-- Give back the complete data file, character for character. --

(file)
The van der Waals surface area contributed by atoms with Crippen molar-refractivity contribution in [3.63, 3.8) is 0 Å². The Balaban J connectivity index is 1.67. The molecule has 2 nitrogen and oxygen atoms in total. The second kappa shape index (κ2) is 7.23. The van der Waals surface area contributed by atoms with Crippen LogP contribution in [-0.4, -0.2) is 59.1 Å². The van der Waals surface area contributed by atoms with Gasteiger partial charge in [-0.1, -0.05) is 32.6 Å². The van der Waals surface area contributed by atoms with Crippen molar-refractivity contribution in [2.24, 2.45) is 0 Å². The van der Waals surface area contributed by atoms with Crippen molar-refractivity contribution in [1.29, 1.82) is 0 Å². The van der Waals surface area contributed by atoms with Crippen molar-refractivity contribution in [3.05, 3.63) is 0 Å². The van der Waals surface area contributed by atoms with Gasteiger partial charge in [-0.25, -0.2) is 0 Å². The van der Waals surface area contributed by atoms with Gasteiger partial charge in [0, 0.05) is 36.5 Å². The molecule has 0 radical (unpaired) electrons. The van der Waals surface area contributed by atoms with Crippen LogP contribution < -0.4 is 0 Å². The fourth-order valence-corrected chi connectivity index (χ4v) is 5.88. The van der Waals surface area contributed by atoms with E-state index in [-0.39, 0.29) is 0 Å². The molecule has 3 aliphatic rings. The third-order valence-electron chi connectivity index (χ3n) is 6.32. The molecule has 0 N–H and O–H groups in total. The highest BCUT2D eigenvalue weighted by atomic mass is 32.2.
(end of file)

The van der Waals surface area contributed by atoms with Crippen molar-refractivity contribution in [3.63, 3.8) is 0 Å². The Balaban J connectivity index is 1.67. The molecule has 2 nitrogen and oxygen atoms in total. The second kappa shape index (κ2) is 7.23. The van der Waals surface area contributed by atoms with Crippen LogP contribution in [-0.4, -0.2) is 59.1 Å². The van der Waals surface area contributed by atoms with Gasteiger partial charge in [-0.1, -0.05) is 32.6 Å². The van der Waals surface area contributed by atoms with Crippen molar-refractivity contribution in [2.24, 2.45) is 0 Å². The van der Waals surface area contributed by atoms with Crippen molar-refractivity contribution in [1.29, 1.82) is 0 Å². The van der Waals surface area contributed by atoms with Crippen molar-refractivity contribution in [3.05, 3.63) is 0 Å². The van der Waals surface area contributed by atoms with Gasteiger partial charge in [-0.25, -0.2) is 0 Å². The van der Waals surface area contributed by atoms with Gasteiger partial charge in [0, 0.05) is 36.5 Å². The molecule has 0 radical (unpaired) electrons. The van der Waals surface area contributed by atoms with Crippen LogP contribution < -0.4 is 0 Å². The fourth-order valence-corrected chi connectivity index (χ4v) is 5.88. The van der Waals surface area contributed by atoms with E-state index in [-0.39, 0.29) is 0 Å². The molecule has 3 aliphatic rings. The third-order valence-electron chi connectivity index (χ3n) is 6.32. The molecule has 0 N–H and O–H groups in total. The highest BCUT2D eigenvalue weighted by atomic mass is 32.2.